Sleep Whale: Houseboat
Western Vinyl

Hailing from Denton, Texas, Sleep Whale members Joel North (guitar, cello) and Bruce Blay (percussion, field recordings, guitar, bass, violin) follow up their recent EP Little Brite with the more satisfying full-length Houseboat. While the EP's material proved promising, it also at times suffered from an excess of clutter in its presentation; Houseboat, by comparison, strikes a more pleasing balance, with the group's bucolic electroacoustic pop material exemplifying a noticeable refinement and control in its arrangements.

The album opens in full-flight with the rambunctious post-rock hoedown “Green Echo” before the group (abetted by singers Paul North and Asley Rathburn) makes a reasonably successful stab at vocal-based electro-rock on “Cotton Curls.” A stirring arrangement of strings and nocturnal percussion effects helps elevate “Roof Sailing” above standard post-rock, an effect fortified by a wistful call-and-response between an acoustic guitar and strings that also deepens the song's emotional impact. There's likewise a serenading quality to “Sleep Reprise,” which helps it make a strong impression despite a brief three-minute running time. On (largely) instrumental settings such as “Ferry Whistle” and “Light Tunnel,” North and Blay weave acoustic guitar picking and bowed strings into rapturous mini-soundtracks where electronic treatments and drums add auspicious colour and rhythmic heft respectively.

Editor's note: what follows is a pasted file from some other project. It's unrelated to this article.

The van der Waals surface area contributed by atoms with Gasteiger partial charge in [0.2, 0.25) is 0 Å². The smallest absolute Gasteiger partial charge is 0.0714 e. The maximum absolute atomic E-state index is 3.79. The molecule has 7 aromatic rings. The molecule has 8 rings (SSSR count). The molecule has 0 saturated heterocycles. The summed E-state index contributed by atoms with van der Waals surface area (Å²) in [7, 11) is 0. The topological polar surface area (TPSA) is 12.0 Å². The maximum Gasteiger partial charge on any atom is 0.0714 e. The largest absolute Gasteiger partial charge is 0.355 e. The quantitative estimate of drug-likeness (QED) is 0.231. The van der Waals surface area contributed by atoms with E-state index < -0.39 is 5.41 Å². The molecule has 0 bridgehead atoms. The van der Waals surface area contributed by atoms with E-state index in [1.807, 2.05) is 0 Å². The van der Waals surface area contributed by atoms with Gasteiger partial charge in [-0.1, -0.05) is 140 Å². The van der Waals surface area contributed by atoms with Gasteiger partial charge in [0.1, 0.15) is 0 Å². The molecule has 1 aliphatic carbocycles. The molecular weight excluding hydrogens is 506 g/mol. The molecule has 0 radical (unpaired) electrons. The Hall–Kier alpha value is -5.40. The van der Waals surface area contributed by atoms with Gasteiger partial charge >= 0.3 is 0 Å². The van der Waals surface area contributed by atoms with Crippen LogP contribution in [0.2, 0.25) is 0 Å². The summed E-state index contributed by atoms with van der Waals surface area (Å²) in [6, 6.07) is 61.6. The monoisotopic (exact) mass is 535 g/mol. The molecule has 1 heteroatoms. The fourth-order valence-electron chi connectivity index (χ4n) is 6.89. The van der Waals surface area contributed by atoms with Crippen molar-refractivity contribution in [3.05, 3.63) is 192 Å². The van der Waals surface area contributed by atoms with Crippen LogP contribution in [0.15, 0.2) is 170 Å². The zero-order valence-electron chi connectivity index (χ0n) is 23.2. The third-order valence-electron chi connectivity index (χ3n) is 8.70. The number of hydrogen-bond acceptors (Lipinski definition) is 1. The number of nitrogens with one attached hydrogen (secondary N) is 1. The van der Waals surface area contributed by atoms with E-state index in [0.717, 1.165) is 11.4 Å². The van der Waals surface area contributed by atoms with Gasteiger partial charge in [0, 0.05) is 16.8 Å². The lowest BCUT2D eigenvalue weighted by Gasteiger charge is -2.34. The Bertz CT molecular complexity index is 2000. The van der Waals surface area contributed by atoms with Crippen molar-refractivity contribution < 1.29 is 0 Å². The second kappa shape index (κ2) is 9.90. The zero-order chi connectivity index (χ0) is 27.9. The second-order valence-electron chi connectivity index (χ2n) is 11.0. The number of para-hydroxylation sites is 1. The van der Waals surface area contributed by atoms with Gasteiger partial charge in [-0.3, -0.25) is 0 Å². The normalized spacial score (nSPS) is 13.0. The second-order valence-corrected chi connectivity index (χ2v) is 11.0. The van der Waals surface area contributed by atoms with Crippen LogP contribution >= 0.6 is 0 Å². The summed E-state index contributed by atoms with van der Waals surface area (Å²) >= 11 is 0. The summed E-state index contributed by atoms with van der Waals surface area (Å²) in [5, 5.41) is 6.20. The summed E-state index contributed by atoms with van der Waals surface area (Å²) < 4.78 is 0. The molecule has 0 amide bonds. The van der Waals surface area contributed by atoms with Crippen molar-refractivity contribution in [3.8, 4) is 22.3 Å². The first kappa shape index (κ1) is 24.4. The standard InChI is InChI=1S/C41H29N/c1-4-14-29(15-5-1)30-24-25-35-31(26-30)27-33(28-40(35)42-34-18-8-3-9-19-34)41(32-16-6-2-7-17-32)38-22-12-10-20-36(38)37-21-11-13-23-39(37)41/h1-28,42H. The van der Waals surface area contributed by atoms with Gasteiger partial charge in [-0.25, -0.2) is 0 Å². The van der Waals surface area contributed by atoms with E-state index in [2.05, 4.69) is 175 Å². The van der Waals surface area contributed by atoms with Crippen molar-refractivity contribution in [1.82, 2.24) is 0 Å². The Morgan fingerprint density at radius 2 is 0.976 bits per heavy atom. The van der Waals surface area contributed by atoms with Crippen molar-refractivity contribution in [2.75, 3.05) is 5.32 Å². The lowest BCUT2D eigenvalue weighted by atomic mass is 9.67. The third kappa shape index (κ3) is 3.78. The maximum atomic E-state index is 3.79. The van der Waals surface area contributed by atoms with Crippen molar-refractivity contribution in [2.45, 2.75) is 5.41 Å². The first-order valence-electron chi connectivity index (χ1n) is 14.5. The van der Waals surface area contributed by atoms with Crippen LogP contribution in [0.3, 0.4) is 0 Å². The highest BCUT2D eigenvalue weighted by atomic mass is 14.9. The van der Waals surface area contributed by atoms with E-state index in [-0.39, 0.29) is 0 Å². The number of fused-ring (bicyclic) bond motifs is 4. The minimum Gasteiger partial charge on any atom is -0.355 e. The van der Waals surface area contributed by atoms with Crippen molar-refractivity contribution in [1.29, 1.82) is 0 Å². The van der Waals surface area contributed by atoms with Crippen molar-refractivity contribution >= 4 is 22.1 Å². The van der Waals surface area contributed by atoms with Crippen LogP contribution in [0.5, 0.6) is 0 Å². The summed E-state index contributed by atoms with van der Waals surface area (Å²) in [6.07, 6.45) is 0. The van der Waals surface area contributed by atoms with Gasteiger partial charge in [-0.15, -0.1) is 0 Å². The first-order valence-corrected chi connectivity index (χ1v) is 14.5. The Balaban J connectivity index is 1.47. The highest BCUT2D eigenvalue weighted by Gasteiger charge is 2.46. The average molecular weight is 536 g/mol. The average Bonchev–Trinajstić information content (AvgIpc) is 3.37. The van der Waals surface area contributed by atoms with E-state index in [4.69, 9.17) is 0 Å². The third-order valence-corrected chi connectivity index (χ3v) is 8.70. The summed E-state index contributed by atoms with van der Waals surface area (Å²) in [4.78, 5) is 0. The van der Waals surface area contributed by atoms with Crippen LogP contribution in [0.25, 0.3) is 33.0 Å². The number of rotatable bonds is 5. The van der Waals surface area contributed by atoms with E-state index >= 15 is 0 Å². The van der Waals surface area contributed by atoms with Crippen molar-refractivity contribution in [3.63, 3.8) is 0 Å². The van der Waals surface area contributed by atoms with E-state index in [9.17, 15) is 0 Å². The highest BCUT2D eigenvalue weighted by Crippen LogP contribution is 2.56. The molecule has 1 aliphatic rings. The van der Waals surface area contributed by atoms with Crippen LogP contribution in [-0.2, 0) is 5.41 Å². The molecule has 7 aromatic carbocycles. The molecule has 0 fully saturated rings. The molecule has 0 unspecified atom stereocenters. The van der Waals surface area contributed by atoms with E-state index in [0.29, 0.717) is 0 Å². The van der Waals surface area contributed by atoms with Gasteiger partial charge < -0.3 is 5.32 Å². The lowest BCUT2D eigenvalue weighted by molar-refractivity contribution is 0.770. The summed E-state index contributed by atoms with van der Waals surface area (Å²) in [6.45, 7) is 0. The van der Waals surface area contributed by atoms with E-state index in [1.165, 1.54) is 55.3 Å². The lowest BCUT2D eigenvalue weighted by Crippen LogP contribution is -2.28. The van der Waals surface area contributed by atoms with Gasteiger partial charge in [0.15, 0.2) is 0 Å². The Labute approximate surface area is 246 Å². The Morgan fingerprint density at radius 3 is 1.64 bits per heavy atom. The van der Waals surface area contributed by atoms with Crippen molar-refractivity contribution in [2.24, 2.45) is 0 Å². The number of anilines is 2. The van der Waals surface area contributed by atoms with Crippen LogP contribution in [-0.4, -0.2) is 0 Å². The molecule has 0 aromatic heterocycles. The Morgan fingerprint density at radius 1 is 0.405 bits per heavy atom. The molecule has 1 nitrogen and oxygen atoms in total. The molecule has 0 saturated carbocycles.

On vocal tracks such as “We Were Dripping” and “Still Drumming,” the group exudes some of Arcade Fire's anthemic spirit (minus the histrionics) and some of Animal Collective's trippy pop sensibility (the jaunty acoustic pop of “Make Another Picture”—replete with howls, no less—nudges Sleep Whale's sound even further in that group's direction). Listeners with an appetite for fluid rhythm textures, murmured vocals, and lush instrumental scene-painting certainly could do a lot worse than Houseboat. That its forty-seven minutes seemingly race by in considerably less time is another indication of the album's high quality.

November 2009